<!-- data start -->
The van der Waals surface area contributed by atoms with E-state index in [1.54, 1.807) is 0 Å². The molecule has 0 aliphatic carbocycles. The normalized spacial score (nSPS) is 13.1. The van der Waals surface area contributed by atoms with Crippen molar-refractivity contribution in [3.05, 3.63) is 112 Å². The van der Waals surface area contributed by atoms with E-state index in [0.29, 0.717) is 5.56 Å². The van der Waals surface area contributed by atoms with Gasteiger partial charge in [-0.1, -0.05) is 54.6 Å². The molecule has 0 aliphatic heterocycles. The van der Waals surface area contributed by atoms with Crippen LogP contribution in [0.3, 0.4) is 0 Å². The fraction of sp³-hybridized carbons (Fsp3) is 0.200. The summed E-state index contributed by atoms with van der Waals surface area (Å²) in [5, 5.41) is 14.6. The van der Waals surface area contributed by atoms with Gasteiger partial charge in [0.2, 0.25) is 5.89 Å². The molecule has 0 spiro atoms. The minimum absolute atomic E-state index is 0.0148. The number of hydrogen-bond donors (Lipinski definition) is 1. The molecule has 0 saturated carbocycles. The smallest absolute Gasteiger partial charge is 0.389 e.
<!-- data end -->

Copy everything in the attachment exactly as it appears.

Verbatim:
The van der Waals surface area contributed by atoms with E-state index in [1.54, 1.807) is 0 Å². The molecule has 0 aliphatic carbocycles. The normalized spacial score (nSPS) is 13.1. The van der Waals surface area contributed by atoms with Crippen molar-refractivity contribution in [3.05, 3.63) is 112 Å². The van der Waals surface area contributed by atoms with E-state index in [0.29, 0.717) is 5.56 Å². The van der Waals surface area contributed by atoms with Gasteiger partial charge in [-0.1, -0.05) is 54.6 Å². The molecule has 0 aliphatic heterocycles. The van der Waals surface area contributed by atoms with Crippen LogP contribution in [0.3, 0.4) is 0 Å². The fraction of sp³-hybridized carbons (Fsp3) is 0.200. The summed E-state index contributed by atoms with van der Waals surface area (Å²) in [5, 5.41) is 14.6. The van der Waals surface area contributed by atoms with Gasteiger partial charge in [0.2, 0.25) is 5.89 Å². The molecule has 0 spiro atoms. The minimum absolute atomic E-state index is 0.0148. The number of hydrogen-bond donors (Lipinski definition) is 1. The molecule has 0 saturated carbocycles. The smallest absolute Gasteiger partial charge is 0.389 e.